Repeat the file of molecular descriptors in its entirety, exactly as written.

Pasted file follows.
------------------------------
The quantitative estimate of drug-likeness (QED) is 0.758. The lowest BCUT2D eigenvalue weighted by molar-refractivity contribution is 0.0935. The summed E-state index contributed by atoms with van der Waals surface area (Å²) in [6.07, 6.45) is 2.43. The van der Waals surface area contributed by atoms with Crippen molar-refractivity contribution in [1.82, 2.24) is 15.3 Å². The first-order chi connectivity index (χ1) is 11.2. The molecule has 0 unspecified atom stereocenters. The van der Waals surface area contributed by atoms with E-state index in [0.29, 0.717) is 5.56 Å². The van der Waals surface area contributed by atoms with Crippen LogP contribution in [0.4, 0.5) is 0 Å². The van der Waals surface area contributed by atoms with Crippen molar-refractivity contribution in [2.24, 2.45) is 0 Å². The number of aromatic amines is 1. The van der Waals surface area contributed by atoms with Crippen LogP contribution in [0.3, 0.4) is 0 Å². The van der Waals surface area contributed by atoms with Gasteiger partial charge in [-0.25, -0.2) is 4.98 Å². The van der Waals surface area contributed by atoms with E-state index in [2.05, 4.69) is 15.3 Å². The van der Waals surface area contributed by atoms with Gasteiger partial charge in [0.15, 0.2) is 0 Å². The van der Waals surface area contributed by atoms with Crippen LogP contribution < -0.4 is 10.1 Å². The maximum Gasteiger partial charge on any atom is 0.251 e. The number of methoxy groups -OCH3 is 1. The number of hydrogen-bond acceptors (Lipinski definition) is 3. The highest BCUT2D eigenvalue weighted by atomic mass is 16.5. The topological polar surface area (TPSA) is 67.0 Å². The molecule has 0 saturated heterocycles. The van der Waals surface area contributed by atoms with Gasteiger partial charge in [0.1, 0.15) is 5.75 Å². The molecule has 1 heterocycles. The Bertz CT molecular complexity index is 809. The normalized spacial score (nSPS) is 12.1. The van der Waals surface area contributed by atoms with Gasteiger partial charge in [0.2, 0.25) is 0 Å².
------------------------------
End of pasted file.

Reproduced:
The quantitative estimate of drug-likeness (QED) is 0.758. The lowest BCUT2D eigenvalue weighted by molar-refractivity contribution is 0.0935. The summed E-state index contributed by atoms with van der Waals surface area (Å²) in [6.07, 6.45) is 2.43. The van der Waals surface area contributed by atoms with Crippen molar-refractivity contribution in [1.82, 2.24) is 15.3 Å². The first-order chi connectivity index (χ1) is 11.2. The molecule has 0 unspecified atom stereocenters. The van der Waals surface area contributed by atoms with E-state index in [0.29, 0.717) is 5.56 Å². The van der Waals surface area contributed by atoms with Crippen LogP contribution in [0.4, 0.5) is 0 Å². The van der Waals surface area contributed by atoms with Crippen molar-refractivity contribution in [2.24, 2.45) is 0 Å². The number of aromatic amines is 1. The van der Waals surface area contributed by atoms with Crippen LogP contribution in [0.3, 0.4) is 0 Å². The van der Waals surface area contributed by atoms with Gasteiger partial charge in [-0.25, -0.2) is 4.98 Å². The van der Waals surface area contributed by atoms with E-state index in [2.05, 4.69) is 15.3 Å². The van der Waals surface area contributed by atoms with Gasteiger partial charge in [0.15, 0.2) is 0 Å². The van der Waals surface area contributed by atoms with Crippen LogP contribution < -0.4 is 10.1 Å². The maximum Gasteiger partial charge on any atom is 0.251 e. The number of methoxy groups -OCH3 is 1. The number of hydrogen-bond acceptors (Lipinski definition) is 3. The highest BCUT2D eigenvalue weighted by atomic mass is 16.5. The topological polar surface area (TPSA) is 67.0 Å². The molecule has 0 saturated heterocycles. The van der Waals surface area contributed by atoms with Gasteiger partial charge in [0.1, 0.15) is 5.75 Å². The molecule has 1 heterocycles. The Bertz CT molecular complexity index is 809. The normalized spacial score (nSPS) is 12.1. The van der Waals surface area contributed by atoms with Gasteiger partial charge in [0.2, 0.25) is 0 Å².